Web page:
That's like trying to put Yom HaShoah on Memorial Day by claiming that the six million fought their way bravely into the ovens.

A memorial day for the victims of terror belongs on Yom HaShoah and Yom HaShoah belongs on Tisha B'Av and not on the 27th of Nissan to coincide with the Warsaw Ghetto Uprising.

In short:
Soldiers Memorial Day and the Warsaw Ghetto Uprising 4 Iyar
Yom HaShoah and Victims of Terror 9th of Av

Best wishes
Moshe yid one at zero one three dot net

Saturday, May 14, 2005

Feminine strength

In http://shilohmusings.blogspot.com/2005/05/118-memorial-day.html I mentioned that the sisters of some of Shiloh's terror victims spoke at the memorial ceremony, and I also mentioned the Biblical Chana.

Since then I discovered that at the ceremony at Aushwitz an old female survivor refused to shake Sharon's hand--for political reasons. He son is a neighbor of ours.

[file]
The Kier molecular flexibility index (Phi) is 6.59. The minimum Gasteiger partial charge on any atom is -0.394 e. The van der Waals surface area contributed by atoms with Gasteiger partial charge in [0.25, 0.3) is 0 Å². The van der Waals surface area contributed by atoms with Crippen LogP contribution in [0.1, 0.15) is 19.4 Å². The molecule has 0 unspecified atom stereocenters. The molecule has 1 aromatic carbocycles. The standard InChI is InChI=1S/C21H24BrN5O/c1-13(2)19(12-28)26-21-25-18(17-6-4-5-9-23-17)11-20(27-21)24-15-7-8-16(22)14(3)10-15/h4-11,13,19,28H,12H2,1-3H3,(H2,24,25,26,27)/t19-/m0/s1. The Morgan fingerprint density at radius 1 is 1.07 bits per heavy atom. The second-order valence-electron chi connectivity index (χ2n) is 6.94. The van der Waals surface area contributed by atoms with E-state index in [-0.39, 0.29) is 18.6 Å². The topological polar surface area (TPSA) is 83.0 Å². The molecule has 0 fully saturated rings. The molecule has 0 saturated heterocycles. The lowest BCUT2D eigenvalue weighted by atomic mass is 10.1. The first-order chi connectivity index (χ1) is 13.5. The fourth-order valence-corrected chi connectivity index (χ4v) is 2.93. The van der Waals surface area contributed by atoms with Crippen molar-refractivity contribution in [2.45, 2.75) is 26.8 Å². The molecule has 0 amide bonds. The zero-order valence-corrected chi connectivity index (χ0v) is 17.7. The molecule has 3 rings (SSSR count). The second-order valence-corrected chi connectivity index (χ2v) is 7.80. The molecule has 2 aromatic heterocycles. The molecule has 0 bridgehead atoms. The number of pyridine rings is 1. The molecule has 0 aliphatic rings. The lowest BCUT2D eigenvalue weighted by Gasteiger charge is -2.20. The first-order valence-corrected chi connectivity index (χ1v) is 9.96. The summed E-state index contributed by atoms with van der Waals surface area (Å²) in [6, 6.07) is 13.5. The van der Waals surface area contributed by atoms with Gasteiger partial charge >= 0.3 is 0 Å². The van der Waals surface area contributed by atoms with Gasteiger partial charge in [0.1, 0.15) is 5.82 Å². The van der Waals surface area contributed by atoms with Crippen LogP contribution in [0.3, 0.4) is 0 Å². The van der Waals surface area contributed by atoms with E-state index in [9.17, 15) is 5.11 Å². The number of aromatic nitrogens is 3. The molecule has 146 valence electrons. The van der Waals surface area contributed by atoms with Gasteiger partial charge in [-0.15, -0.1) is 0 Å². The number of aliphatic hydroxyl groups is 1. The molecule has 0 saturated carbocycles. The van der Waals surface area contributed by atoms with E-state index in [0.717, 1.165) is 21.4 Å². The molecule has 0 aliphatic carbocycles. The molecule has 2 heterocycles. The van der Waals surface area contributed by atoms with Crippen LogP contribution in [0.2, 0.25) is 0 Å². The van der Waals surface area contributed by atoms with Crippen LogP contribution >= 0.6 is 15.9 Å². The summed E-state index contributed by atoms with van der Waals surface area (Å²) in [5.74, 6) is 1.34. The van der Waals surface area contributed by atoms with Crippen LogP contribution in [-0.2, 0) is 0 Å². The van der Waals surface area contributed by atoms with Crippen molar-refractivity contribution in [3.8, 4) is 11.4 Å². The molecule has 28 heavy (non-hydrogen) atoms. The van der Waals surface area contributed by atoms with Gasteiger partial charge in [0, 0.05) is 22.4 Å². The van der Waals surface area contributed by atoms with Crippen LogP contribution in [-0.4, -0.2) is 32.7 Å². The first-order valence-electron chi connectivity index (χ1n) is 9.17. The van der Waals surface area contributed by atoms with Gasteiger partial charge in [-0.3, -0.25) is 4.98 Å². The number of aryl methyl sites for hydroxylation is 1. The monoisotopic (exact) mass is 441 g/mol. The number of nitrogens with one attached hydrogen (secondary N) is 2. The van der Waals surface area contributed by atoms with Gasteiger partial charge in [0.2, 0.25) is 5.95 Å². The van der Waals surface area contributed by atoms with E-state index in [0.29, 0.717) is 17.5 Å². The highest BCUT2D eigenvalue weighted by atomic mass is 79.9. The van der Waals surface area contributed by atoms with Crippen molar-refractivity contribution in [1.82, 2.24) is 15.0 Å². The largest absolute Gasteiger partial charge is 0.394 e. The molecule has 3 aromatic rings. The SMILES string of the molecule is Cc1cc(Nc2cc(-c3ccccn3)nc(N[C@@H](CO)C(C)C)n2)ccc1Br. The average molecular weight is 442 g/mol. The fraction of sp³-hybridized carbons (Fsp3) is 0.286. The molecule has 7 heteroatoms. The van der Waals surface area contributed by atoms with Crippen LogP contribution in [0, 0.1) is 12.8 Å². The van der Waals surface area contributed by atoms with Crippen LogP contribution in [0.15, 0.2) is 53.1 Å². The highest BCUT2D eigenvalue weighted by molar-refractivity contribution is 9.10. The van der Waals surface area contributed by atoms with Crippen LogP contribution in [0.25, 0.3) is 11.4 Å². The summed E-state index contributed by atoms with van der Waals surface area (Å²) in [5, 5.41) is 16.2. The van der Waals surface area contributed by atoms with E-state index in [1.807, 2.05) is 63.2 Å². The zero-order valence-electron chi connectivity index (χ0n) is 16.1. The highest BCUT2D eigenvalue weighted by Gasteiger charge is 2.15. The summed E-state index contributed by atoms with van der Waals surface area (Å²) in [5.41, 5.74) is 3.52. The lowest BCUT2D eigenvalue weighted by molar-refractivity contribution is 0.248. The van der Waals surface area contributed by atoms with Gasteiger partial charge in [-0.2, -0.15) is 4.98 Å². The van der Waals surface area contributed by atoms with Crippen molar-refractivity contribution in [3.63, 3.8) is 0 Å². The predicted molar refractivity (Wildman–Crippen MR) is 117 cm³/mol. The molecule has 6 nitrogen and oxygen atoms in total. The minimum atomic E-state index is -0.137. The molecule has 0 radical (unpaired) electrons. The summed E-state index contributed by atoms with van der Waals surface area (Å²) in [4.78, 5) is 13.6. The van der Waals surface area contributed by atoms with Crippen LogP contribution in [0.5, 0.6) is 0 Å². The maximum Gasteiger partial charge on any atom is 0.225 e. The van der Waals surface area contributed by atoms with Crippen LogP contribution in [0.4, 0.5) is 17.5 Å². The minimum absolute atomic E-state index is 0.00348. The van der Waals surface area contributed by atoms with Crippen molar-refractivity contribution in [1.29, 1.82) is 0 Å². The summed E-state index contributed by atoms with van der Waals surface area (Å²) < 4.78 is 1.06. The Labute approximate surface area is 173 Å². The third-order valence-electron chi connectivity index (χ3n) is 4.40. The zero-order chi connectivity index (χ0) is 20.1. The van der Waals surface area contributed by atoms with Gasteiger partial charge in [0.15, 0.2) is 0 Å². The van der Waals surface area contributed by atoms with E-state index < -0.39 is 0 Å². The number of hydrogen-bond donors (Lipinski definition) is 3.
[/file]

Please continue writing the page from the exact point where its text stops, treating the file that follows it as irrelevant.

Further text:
And at the Bible Contest, some girls got up with signs when Sharon asked his question.

I'm proud to be a woman!

Friday, May 13, 2005

Disengagement links

The government created laws to control opposition of Disengagement, figuring that the fear of jail was stronger than loyalty to Land. One of the themes at Monday's rally was pride in being arrested, an honor to be arrested. There was even a slogan, but I can't remember it exactly.

Another technical problem, moo. No joke!

Journalists on galei tzahal admit biased editing and reporting.

Disengagement update and links

The government created laws to control opposition of Disengagement, figuring that the fear of jail was stronger than loyalty to Land. One of the themes at Monday's rally was pride in being arrested, an honor to be arrested. There was even a slogan, but I can't remember it exactly.

Another technical problem, moo. No joke!

Journalists on galei tzahal admit biased editing and reporting.

Thursday, May 12, 2005